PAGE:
(Steven Wilson Remix)
Chicago’s sophomore effort would prove to be their most innovative, musically sound and political effort before they fell victim to the powder puff insurgency that overtook bands like themselves, the Beach Boys and a slew of others. Actually, the band managed to release some great records throughout the 70s, but their course of action changed drastically — from experimental jazz-rock to soft schlock ballads that divided the members and ultimately contributed to a decline in their creativity. In some ways Chicago was even a compromise when the group’s compositions were shortened to suit radio programmers. But like their first and several subsequent albums, they had two LPs to spread it around on.
As commercial as it appeared to be, Chicago II was a solid accomplishment that verified the band’s instrumental and songwriting skills. “Make Me Smile” and “25 Or 6 To 4” were hits as well as testaments to the band’s relentless strength as a powerful, unswerving combination. With the triple threat horn section of Walter Parazaider, James Pankow and Lee Loughnane leading the way — guitarist Terry Kath, bassist Peter Cetera, keyboardist Robert Lamm and drummer Daniel Seraphine proficiently delivered a soulful and rocking assault. Vocally, the band was well balanced by Kath’s throaty, soulful voice, Lamm’s smooth and grounded mid-range, and Cetera’s finely strung tenor. The Beach Boys, Eagles or CSN would be hard pressed to be as harmonically precise on something like “So Much To Say, So Much To Give” or “Fancy Colors.”
While the album’s centerpiece, "Ballet For A Girl In Buchannon," was put on the chopping block for the hit parade (inadvertently producing the “Make Me Smile” single), the integrity and spirit of Chicago is preserved. It wouldn’t be until the record-buying public became dependent on Chicago’s slower-paced, more blatantly accessible material that the band started to morph into a pop phenomenon. When Kath accidentally killed himself in 1978, Chicago turned into a disparate animal that continued to move millions of units. The onslaught of the times and the change in personnel more or less killed the artistic merit that once clung so dangerously to the edge. Even though Chicago is dedicated "to the people of the revolution...And the revolution in all of its forms," the revolution ended years ago for the members of Chicago.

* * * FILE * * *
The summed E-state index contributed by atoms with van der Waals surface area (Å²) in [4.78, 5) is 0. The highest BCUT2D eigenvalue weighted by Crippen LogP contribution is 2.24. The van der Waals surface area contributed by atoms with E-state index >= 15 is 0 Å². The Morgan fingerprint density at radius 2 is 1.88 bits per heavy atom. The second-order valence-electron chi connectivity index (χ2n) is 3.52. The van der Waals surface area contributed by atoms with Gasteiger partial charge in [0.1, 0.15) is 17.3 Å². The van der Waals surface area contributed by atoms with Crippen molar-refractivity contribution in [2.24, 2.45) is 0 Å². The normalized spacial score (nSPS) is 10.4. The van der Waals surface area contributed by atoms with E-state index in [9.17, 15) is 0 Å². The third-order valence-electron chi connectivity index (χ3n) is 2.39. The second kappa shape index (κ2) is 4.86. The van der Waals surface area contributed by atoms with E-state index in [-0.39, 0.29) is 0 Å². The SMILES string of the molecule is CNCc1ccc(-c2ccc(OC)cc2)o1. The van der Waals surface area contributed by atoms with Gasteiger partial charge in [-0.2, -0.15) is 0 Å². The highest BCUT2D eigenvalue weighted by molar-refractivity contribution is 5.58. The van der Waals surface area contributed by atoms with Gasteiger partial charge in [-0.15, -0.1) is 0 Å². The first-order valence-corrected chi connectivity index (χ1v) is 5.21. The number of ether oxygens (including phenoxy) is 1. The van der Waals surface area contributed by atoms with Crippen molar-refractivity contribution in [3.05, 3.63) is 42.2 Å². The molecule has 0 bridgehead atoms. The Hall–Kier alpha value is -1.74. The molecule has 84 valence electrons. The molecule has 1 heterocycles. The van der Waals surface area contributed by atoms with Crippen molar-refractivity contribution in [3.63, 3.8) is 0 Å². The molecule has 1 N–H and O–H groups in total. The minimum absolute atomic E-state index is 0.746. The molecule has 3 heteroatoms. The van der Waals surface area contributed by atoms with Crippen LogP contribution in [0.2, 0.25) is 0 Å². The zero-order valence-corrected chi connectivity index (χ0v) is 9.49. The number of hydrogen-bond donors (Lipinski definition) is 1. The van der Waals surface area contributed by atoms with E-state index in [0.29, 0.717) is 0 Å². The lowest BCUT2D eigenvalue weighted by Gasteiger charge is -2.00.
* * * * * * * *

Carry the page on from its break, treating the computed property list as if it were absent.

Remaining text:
Now, more than 40 years after its release, Chicago II has been restored with a new stereo mix by ace musician and producer Steven Wilson. Drawn from the original 16-track multi-track tapes, and working with high-resolution 96K/24 bit digitally transferred files, Wilson was able to extract every nuance, enhancing and refining the record’s sound to new heights of clarity, definition and sonic power. Although he’s primarily known for taking classic progressive rock records by Yes, Jethro Tull and Gentle Giant and turning them into 5.1 surround sound ear candy, Wilson says Chicago II is a “pre-eminent masterpiece.” When you add this album and a 2016 induction into the Rock and Roll Hall of Fame to the list of career milestones, Chicago’s place as one of the pioneers of jazz-rock is more or less set in stone.
~ Shawn Perry